December 8, 2010
Upton Wins Energy and Commerce Gavel
Rep. Fred Upton beat out Rep. Joe Barton (R-Texas) and others in contentious race for the chairmanship.
Push for Ethanol Credits in Tax Package
Corn-belt senators are preparing to push for inclusion of a proposal to extend ethanol tax credits as part of a broad tax package negotiated by the White House
Wind Group Warns of Job Losses
The wind industry urged Congress on Tuesday to extend a cash grant program for production of renewable energy, claiming tens of thousands of jobs are at stake.
Rockefeller Eyes Omnibus to Block EPA Climate Rules
Sen. Jay Rockefeller (D-W.Va.) is pinning his hopes for blocking EPA climate change rules on the uncertain prospect that lawmakers will move an omnibus federal spending package this year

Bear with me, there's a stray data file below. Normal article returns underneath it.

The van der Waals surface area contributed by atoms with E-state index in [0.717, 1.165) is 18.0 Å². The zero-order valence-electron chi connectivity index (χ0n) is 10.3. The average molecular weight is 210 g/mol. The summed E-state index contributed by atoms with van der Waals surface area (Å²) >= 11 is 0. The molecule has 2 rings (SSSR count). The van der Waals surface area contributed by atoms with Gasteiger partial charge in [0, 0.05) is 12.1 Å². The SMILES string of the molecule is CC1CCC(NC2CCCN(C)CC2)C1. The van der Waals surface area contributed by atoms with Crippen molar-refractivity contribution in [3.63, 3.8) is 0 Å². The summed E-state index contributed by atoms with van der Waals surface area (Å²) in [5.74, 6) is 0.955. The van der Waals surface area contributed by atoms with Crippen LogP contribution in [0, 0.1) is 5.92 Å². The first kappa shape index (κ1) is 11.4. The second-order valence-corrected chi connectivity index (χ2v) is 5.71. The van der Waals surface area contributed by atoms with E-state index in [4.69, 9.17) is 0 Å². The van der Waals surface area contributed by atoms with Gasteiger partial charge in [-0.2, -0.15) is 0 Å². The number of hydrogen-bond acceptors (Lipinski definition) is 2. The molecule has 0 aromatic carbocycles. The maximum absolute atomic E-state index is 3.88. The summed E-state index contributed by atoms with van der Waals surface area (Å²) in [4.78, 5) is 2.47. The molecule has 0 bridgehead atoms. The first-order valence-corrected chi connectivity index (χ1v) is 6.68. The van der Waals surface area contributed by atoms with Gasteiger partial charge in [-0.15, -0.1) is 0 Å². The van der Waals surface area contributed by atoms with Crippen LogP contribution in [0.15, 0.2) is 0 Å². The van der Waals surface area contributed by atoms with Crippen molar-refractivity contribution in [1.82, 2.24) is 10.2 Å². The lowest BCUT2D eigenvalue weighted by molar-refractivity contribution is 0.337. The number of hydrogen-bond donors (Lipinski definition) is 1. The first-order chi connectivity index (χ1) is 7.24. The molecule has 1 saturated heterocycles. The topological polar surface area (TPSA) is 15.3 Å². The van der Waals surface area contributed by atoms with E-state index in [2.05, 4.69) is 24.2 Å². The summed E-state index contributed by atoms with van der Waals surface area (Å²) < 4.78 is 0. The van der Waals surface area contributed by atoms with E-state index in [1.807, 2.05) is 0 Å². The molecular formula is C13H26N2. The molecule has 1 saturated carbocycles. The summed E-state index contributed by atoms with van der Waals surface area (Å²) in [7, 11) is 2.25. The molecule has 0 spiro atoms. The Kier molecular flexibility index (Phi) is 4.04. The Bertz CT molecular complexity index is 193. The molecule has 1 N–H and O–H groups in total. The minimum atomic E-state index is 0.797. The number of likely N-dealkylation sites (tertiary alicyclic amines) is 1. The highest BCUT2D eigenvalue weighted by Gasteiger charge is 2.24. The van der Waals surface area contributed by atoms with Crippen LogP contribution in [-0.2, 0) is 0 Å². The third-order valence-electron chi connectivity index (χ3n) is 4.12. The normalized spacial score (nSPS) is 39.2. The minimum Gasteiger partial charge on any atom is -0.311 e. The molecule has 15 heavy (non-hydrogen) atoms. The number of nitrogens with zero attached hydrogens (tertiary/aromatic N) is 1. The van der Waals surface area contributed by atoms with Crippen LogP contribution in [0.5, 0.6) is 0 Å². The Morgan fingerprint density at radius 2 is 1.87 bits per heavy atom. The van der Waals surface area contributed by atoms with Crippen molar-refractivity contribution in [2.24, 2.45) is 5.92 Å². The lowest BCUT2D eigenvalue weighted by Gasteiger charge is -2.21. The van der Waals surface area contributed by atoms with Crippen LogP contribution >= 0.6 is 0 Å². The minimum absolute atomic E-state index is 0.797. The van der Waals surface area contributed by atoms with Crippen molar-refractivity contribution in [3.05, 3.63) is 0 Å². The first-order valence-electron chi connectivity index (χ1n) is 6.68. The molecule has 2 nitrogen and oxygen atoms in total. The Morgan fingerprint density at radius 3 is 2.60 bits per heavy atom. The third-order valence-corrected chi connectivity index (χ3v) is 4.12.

Archaeologists Warn of Climate Threat to Past Treasures
Mummies decaying in Siberia, pyramids vanishing under the sand in Sudan, Maya temples collapsing: climate change risks destroying countless treasures from our shared past, archaeologists warn.
Defense Department to Test Concentrating Solar
Skyline Solar says that two military bases in desert areas will use its solar arrays to test how quickly the concentrating photovoltaic systems can be installed and upgraded in the field.
Canada Fights to Stop States From Lowering Fuel Carbon Levels
How Alberta, Ottawa and oil sands corporations are teaming to oppose climate change laws across America. First in a multi-part series.
EPA Wants More Time to Rework Boiler Emissions Rule